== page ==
India-Indonesia Relations Are Booming – OpEd


India and Indonesia, maritime neighbors and strategic partners, have civilizational links spanning over two thousand years. Both countries have very good relations with huge potential to grow even further in the coming years.

Both are democratic countries with pluralistic societies where different religions, ethnic groups, and cultures co-exist in harmony. Since their respective freedom struggles against colonial masters in the 1940s, India and Indonesia have helped each other and remain close friends.  

“Relations between India and Indonesia stand strong during both good and difficult times. In 2018, when Indonesia was affected by an earthquake, we immediately started operation Samudra Maitri,” ANI news agency quoted Indian Prime Minister Narendra Modi as saying while addressing a gathering of Indian Diaspora living in Indonesia and Friends of India in Indonesia in Bali on Nov. 15, 2022.

“That year, when I came to Jakarta, I had said that India and Indonesia may be 90 nautical miles apart, but in reality, we are not 90 nautical miles apart but 90 nautical miles close,” Modi further said.

PM Modi mentioned Odisha’s Bali Jatra, a maritime journey from Odisha to Bali in the past and an annual trade and commerce fair on the banks of the Mahanadi River in Cuttack to commemorate the rich maritime history of the state.

“When people of Indonesia see photos of this year’s Bali Jatra on the Internet, they’ll be proud and happy. Due to issues arising from COVID, hurdles have cropped up. After several years, Bali Jatra Mahotsav is being celebrated on a grand scale with mass participation in Odisha,” said PM Modi. 

Indonesia’s status as a Muslim-majority country has not prevented it from embracing the Ramayana in unique ways — every interpretation deserves careful study and analysis. Performers of the famous Ramayana ballet at the Prambanan Temple in Central Java are all Muslims.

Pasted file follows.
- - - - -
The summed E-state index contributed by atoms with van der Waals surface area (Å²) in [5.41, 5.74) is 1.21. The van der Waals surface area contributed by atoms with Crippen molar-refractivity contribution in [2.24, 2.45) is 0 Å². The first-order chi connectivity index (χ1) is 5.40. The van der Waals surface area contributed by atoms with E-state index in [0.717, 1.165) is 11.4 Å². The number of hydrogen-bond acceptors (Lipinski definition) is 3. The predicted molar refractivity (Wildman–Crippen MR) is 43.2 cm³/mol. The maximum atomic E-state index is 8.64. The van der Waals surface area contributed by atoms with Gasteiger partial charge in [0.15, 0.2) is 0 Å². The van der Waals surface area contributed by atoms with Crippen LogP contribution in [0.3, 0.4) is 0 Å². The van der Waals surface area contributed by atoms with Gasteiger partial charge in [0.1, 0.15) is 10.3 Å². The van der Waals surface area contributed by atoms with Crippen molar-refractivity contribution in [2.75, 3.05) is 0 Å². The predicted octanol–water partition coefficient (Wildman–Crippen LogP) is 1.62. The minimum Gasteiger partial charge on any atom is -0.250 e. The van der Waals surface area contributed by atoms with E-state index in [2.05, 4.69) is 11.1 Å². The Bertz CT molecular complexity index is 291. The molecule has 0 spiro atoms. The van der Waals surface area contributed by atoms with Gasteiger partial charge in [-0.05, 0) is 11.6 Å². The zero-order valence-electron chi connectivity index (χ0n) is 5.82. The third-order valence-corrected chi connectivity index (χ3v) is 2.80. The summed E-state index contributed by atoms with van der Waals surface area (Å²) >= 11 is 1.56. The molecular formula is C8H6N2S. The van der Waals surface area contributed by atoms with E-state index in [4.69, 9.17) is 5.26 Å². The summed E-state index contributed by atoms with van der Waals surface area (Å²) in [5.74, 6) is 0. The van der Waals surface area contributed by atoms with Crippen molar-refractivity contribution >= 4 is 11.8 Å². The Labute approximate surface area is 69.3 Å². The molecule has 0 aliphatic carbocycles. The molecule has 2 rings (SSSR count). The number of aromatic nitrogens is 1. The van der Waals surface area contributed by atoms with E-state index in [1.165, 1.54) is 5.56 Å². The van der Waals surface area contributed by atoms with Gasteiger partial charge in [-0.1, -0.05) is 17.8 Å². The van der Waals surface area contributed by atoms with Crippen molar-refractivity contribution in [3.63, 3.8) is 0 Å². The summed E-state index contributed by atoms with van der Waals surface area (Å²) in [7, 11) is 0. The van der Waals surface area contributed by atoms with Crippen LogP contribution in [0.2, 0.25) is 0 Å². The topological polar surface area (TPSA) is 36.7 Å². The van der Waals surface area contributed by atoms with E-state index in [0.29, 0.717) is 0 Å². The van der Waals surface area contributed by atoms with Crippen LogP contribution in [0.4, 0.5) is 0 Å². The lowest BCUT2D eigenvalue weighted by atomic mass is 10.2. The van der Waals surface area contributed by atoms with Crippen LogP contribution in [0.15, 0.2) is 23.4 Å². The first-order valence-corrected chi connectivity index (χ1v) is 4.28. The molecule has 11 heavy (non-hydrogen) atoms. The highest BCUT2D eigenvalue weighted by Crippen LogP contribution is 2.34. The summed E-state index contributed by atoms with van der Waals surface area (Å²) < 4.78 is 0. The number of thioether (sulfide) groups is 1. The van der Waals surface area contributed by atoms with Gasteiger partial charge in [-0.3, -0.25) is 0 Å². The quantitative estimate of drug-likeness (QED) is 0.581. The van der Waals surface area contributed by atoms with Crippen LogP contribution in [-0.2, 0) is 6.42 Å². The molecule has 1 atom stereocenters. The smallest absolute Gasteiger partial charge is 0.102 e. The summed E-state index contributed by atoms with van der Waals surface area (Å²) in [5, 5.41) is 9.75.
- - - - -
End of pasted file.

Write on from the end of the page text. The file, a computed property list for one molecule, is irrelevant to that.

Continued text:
The Indian Epics —Ramayana and Mahabarata — play an important role in Indonesian culture and history and are popular amongst Indonesians to this day. 

Prambanan is one of the largest temple complexes in Southeast Asia which has various kinds of statues and reliefs. This temple is in Prambanan Village, close to Yogyakarta, in Klaten regency, Central Java.

It has been a UNESCO World Heritage Site since 1991 and is the second biggest Hindu temple in Southeast Asia after the Angkor Vat temple in Cambodia. It is also known as Rara Jonggrang or Lara Jonggrang. 

The temple, which was dedicated to Lord Shiva, was built around 856 A.D. by King Rakai Pikatan from the Sanjaya dynasty of the Medang Kingdom in Central Java. However, it was not completed during his period but rather in 856 A.D. by his successor, King Loka Pala.

Prambanan has many reliefs telling various stories and symbols. The story of Rama and Sinta is one that is depicted. There are others as well, such as the mystical Garuda, a human-bird hybrid. Garuda is the national symbol of Indonesia.

There are three main temples – Vishnu, Brahma, and Shiva – in the Prambanan temple complex, which symbolizes Trimurti in the Hindu belief.

Each temple faces east and is adjacent to the accompanying temple facing west. Nandini for Shiva, Swan for Brahma, and Garuda for Vishnu. In addition, there are 2 flank temples, 4 kelir temples, and 4 corner temples. Meanwhile, the second courtyard has 224 temples. The main temples in the Prambanan complex reach up to 47 meters, 5 meters higher than the Borobodur Buddhist temple in Yogyakarta. 

Indonesia’s fascination towards the Ramayana is nothing new. The country has taken inspiration from both Sage Valmiki’s Ramayana and Tamil poet Kamban’s Ramayana and thus, the Ramayana remains in the imagination and cultural milieu of the country.

Other Hindu temples can also be found on Java, Sumatra, Kalimantan, and Bali. Bali is the only Hindu-majority island in Indonesia. Numerous inscriptions in Sanskrit (Pallava script) have been found in various locations in Indonesia. One can visit the National Museum in Jakarta to find amazing archaeological evidence of Indonesia’s history. In front of the Museum, there is a magnificent statue of Arjuna’s chariot.